Two months ago I discussed common claim types in correctional medicine and cited a specific example. Since then I have been asked for more examples so our agents can use them as a selling tool. Here are a few in addition to the August example that are a good representation of the types of claims in correctional medical. All of these claims involved some breach of care and medical malpractice.
2008 – Represented plaintiff filed suit against insured & city, alleging failure to treat a ruptured right patellar (knee) tendon on 8/18/05, resulting in permanent immobility. Breach of Contract; Negligence; Civil Rights & Punitive damages.
2002 – Fatal overdose of morphine resulted in death.
2007 – Failure to diagnose and treat throat cancer resulting in pain and suffering; surgery to remove cancer; loss of voice.
2009 – Failure to properly diagnose and treat malignant tumor resulting in extensive surgery.
2007 – Failure to treat retinal detachment from a fight in the facility resulted in blindness.
2007 – Failure to diagnose peritonitis, perforation of duodenal ulcer resulting in death.
2009 – I. 14th Amendment; II. 8th Amendment; III. Negligence & Gross Negligence; IV. Wrongful Death; V. Special Relationship Doctrine; VI. Policy, Procedures, Practices & Customs; VII. Lack of Proper Training.
2007 – Failure to diagnose cervical cancer.
2009 – Wrongful death claim notice from claimant attorney and request for medical records. Represented estate filed negligence, Wrongful Death & Survival Action lawsuit related to inmate’s peritonitis death on 10/11/07.
2008 – Represented plaintiff filed suit in state court alleging insured and other defendants misdiagnosed his chronic endocarditic as pancreatitis while at facility.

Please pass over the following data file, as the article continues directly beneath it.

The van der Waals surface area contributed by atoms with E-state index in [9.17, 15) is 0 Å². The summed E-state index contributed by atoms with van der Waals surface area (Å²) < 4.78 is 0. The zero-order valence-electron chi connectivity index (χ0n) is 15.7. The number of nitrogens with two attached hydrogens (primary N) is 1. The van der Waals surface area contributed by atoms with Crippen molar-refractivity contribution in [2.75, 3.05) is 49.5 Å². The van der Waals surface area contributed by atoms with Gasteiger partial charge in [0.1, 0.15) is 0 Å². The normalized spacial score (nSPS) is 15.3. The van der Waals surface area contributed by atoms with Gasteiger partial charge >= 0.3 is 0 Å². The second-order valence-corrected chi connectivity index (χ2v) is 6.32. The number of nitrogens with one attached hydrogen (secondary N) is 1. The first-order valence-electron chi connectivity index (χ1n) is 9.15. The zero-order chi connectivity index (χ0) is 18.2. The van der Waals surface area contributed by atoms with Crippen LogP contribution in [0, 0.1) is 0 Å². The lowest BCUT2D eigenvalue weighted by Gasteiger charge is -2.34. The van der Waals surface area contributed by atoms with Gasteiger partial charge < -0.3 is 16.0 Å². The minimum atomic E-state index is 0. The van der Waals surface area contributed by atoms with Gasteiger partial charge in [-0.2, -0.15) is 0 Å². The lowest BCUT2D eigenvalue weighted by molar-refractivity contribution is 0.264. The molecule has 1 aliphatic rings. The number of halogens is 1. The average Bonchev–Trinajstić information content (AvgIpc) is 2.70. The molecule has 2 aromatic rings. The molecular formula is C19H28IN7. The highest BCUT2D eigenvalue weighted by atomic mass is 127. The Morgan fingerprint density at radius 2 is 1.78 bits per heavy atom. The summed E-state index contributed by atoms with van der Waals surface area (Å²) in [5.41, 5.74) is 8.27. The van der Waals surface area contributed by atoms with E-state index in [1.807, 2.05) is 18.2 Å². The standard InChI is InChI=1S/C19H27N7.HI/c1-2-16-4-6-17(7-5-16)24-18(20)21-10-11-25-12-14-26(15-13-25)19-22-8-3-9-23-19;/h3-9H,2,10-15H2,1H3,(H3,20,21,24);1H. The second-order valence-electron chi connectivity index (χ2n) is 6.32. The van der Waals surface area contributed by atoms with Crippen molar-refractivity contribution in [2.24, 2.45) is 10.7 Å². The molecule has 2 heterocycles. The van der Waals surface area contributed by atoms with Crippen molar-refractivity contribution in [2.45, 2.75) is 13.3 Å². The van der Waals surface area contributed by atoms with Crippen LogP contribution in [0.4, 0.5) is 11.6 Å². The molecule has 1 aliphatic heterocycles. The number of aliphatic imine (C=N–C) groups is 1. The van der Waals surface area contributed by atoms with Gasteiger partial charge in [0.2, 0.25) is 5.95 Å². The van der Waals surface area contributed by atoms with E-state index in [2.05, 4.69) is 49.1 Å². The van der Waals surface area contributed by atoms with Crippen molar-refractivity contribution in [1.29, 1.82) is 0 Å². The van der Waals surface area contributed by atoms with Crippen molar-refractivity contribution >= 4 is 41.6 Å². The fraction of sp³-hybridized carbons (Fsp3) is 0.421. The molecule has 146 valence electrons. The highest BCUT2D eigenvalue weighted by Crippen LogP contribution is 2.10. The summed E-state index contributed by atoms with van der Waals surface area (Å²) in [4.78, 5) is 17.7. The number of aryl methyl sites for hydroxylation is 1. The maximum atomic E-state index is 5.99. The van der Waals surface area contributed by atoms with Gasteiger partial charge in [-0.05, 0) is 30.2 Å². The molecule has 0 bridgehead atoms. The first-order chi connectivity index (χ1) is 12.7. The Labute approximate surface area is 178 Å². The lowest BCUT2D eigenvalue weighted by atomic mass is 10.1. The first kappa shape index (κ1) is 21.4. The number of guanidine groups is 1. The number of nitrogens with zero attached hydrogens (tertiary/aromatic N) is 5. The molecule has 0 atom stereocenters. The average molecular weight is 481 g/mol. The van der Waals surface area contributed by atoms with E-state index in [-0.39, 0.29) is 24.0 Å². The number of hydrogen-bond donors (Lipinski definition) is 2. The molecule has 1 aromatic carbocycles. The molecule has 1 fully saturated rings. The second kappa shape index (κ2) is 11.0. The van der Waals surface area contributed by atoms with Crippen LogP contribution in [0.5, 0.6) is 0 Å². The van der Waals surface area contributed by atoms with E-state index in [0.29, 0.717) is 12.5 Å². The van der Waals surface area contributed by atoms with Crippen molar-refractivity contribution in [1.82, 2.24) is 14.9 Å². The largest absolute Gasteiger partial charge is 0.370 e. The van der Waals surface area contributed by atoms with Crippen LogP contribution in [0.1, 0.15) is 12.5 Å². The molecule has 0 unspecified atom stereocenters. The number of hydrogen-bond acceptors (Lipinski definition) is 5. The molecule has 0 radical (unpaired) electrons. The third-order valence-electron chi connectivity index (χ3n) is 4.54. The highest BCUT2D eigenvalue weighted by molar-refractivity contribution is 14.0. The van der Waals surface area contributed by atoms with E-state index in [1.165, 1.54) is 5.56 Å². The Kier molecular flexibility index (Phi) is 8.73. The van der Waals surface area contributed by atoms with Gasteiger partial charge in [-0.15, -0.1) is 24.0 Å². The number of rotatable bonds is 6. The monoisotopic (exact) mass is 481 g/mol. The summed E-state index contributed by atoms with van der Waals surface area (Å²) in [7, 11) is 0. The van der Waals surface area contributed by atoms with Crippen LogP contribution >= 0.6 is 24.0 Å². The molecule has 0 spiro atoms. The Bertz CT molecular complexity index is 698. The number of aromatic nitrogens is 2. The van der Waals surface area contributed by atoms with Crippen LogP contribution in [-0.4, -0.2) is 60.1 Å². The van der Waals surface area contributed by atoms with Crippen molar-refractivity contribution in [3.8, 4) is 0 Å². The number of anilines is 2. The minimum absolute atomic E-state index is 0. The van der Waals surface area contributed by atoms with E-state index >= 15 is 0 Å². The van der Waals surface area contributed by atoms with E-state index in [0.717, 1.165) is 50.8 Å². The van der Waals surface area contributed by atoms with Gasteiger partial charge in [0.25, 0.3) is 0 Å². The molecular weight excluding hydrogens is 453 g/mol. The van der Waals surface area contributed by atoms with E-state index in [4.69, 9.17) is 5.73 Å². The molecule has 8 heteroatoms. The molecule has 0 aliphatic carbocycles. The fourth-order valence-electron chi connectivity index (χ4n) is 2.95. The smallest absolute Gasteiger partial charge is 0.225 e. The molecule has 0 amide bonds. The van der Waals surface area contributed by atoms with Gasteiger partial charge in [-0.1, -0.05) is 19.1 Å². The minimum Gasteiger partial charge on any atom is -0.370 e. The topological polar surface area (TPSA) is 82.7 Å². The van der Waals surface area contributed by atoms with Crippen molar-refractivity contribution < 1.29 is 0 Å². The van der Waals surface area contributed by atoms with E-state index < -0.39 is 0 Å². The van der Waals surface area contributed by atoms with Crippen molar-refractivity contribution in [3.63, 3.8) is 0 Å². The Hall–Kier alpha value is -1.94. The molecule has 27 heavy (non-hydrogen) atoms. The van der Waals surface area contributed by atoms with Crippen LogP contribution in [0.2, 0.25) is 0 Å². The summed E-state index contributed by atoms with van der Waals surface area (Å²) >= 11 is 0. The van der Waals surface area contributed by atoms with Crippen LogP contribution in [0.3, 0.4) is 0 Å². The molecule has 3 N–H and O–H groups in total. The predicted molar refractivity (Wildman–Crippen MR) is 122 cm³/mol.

2007 – Represented inmate alleges insured failed to provide timely competent medical treatment to him after he was attacked and raped in his cell, a violation of his civil rights; resulting in pain & suffering, mental anguish, humiliation, etc.
2008 – City tendered their defense and indemnity to insured for suit filed by represented estate of claimant related to his 3/15/08 suicide at the DOC, after 8 days in custody. Insured OK’d transfer from one facility to the other without noting mental issue.
2008 – Failure to properly treat post-surgery gun-shot wounds. Failure to provide pain medication resulting in pain and suffering. 1983 Civil Rights Violations Under 8Th and 14Th Amendments & Negligence.
Roughly 60% of claims in the correctional setting are filed on a pro-se basis by the inmate, meaning they have no attorney representation. Virtually all of these claims are frivolous suits. I actually heard about one pro-se case where the inmate submitted it written on a roll of toilet paper and the judge sent it back making the inmate redo it on notebook paper. Most correctional medical providers will seek to get these claims closed out with no payment by filing a dispositive motion with the court. If they can get this done it prevents the inmate from going back to the cell block and telling inmates 2 through 20 how to “get their $500.”
For the cases that have actual medical negligence like the above, the claimant will usually name every party associated with them all the way down to the janitor. Most cases will also allege deliberate indifference/civil rights violations and punitive damages if they are allowed in the jurisdiction. It is important that the providers’ insurance program addresses all of these issues, has proper limits according to the contract with the governmental entity and addresses all of the indemnification agreements in the contract.
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